Back in the 1980s, Vietnamese Pot-Bellied Pigs were a popular fad pet. These stout little oinkers are still out there, though they’re not quite as popular as they once were. Potbellied pigs are cute (at least to some people… to each their own!), supposedly quite smart, and can even be house trained/litter trained. As with any new pet though, it’s very important to do your research before going hog-wild and getting yourself a pot-bellied pig. Talk to your veterinarian about what your pig will need in terms of medical care – vaccines, deworming, spay/neuter, hoof trimming, tusk trimming… Because they are uncommon pets, some veterinarians may not be comfortable treating a pig. Make sure you ask ahead of time so you know to which veterinarian(s) in your area you can (and will!) take your pig.
We recently received a question about vaccination of pot-bellied pigs. Just like dogs, in some areas pigs need to be licensed by the city, and certain vaccines are required in order to obtain a license. In this particular case, pigs are required to be vaccinated against rabies, swine erysipelas and leptospirosis. Regular visitors to this site are no doubt familiar with the issues around rabies and why it’s important to vaccinate for this deadly disease. (More information about rabies is available on the Worms & Germs Resources page and in our archives.) Swine erysipelas is a systemic bacterial infection caused by Erysipelothrix rhusiopathia, which can rarely cause a skin infection known as erysipeloid in humans. This is not to be confused with human erysipelas, which is a skin infection caused by various species of Streptococcus (particularly Streptococcus pyogenes).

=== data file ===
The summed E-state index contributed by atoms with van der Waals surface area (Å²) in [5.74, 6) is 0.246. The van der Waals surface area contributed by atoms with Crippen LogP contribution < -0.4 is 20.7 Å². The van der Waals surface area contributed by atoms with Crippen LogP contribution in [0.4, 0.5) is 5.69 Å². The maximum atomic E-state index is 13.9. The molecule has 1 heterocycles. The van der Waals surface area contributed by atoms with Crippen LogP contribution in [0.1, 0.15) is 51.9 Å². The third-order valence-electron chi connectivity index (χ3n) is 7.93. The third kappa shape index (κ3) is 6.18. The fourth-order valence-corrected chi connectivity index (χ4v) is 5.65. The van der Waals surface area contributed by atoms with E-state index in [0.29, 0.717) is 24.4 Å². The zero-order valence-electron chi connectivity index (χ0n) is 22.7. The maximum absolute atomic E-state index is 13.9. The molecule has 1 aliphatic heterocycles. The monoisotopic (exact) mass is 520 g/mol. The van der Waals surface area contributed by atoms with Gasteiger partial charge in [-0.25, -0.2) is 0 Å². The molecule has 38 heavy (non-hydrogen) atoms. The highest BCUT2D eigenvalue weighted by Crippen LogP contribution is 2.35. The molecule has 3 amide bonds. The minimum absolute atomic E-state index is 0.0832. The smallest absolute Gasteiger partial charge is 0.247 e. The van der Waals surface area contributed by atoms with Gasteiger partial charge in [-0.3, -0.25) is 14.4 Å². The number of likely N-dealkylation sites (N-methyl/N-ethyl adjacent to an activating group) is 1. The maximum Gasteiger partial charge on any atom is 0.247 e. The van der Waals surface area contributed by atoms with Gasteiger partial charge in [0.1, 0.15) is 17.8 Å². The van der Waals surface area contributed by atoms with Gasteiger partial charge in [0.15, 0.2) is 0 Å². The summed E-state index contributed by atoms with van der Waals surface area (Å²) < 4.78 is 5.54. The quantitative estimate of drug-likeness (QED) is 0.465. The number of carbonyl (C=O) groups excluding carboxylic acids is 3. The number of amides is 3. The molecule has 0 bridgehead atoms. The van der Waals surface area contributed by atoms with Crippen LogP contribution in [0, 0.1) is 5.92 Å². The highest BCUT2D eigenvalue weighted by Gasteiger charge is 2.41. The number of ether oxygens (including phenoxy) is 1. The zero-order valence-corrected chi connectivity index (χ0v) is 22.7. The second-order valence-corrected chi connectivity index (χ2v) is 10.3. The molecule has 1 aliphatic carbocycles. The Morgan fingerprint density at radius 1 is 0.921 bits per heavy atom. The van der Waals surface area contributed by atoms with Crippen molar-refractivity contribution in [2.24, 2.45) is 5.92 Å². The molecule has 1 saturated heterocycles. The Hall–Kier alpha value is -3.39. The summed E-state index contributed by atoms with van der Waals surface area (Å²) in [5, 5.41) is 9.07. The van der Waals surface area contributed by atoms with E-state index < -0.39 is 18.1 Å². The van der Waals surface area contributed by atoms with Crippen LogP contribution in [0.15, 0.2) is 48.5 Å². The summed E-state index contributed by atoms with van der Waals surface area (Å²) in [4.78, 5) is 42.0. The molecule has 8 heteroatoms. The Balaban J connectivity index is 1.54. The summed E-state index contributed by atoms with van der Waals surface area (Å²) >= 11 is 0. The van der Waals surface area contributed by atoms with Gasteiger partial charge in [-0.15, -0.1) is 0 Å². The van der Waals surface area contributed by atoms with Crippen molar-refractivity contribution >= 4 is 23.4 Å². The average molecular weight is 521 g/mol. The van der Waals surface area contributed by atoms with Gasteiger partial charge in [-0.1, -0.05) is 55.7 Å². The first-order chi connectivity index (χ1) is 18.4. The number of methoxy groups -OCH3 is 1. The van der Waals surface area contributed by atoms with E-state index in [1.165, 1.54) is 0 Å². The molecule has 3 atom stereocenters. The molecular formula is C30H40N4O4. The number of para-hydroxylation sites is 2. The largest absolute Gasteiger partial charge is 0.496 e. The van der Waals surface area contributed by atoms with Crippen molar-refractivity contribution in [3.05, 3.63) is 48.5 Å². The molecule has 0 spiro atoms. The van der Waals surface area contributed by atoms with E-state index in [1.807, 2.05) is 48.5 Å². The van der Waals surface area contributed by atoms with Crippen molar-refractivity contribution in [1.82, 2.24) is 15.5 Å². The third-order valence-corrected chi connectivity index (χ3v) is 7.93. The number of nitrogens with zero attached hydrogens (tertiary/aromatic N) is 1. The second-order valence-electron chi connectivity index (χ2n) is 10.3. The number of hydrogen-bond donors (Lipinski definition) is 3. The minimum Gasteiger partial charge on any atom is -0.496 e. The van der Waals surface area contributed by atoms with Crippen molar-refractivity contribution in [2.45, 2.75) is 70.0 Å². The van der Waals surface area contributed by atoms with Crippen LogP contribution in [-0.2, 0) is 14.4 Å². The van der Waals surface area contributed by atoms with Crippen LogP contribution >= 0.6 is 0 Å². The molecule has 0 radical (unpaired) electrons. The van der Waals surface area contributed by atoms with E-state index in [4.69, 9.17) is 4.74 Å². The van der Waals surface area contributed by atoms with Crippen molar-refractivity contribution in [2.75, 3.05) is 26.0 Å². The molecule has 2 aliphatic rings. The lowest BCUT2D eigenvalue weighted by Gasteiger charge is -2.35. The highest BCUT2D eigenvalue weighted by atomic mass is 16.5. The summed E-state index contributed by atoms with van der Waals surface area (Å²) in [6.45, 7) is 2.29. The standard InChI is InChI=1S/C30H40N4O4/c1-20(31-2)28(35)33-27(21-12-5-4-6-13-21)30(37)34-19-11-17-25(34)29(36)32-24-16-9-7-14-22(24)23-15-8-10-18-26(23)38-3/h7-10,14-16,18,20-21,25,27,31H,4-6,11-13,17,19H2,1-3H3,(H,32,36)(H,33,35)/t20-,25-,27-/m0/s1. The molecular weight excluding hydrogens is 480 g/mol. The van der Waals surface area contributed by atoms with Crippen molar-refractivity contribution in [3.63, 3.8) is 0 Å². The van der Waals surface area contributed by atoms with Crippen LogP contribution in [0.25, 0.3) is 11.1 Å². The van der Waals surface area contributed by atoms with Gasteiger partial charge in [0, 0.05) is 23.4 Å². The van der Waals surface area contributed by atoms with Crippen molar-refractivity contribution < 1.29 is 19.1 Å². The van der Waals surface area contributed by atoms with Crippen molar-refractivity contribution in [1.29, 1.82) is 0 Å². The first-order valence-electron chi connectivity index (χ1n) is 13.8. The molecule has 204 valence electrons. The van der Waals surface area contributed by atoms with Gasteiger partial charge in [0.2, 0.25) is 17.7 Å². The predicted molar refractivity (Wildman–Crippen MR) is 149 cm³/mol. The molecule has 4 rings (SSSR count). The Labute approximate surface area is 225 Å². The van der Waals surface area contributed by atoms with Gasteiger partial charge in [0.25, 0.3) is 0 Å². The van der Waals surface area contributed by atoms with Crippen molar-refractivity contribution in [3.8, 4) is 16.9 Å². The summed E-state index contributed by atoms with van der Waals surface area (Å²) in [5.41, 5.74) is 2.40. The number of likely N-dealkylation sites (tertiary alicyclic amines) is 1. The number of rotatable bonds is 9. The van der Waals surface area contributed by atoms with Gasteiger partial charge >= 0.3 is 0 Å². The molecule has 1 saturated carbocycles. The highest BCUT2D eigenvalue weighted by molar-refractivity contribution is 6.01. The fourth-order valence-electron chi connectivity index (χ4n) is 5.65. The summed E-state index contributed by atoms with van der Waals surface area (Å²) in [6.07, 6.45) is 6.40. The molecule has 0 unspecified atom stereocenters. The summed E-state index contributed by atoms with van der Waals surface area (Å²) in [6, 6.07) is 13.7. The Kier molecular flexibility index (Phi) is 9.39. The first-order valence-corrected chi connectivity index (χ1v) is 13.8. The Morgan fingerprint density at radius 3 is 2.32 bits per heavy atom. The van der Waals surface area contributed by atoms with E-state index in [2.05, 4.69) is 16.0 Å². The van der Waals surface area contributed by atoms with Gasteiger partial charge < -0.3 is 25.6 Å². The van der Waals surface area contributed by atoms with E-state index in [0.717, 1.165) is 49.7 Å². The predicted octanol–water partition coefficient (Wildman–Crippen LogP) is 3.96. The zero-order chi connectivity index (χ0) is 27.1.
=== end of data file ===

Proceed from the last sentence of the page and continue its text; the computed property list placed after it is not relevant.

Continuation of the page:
But the question was about leptospirosis vaccination in pot-bellied pigs. Pigs are susceptible to infection by Leptospira interrogans, just like dogs and people, and if infected a pet pig would be equally capable of shedding the bacterium in its urine and potentially transmitting the disease. The issues around requiring vaccination of pigs for leptospirosis are very similar to those around making leptospirosis a "core" vaccine in dogs. More information about this is available in the Worms & Germs post entitled "Should all dogs in Ontario be vaccinated for leptospirosis?" A pet pig would likely be exposed to the same serovars of Leptospira as a dog kept in the same area, typically by coming in contact with urine from infected wild animals such as raccoons and skunks when they go outside. However, the risk of exposure for a pig that rarely or never leaves the house would be extremely low compared to a pig that has outdoor access. Another important consideration is whether or not the pig vaccine is against the same serovars that a pet pig, instead of a commercial pig, might encounter. This will also vary depending on in what area the pig lives. The Leptospira servoars pomona and bratislava are actually host-adapted to pigs.
It is also important to vaccinate an animal with vaccines that are labeled for use in its own species. Vaccinating a pig with a vaccine meant for dogs could have unpredictable results – it may increase the risk of an adverse reaction, or it may not adequately stimulate an immune response, thereby leaving the pig essentially unvaccinated. Your veterinarian can discuss the pros and cons of vaccination in your pet with the available vaccine products.
More information about leptospirosis is also available on the Worms & Germs Resources page.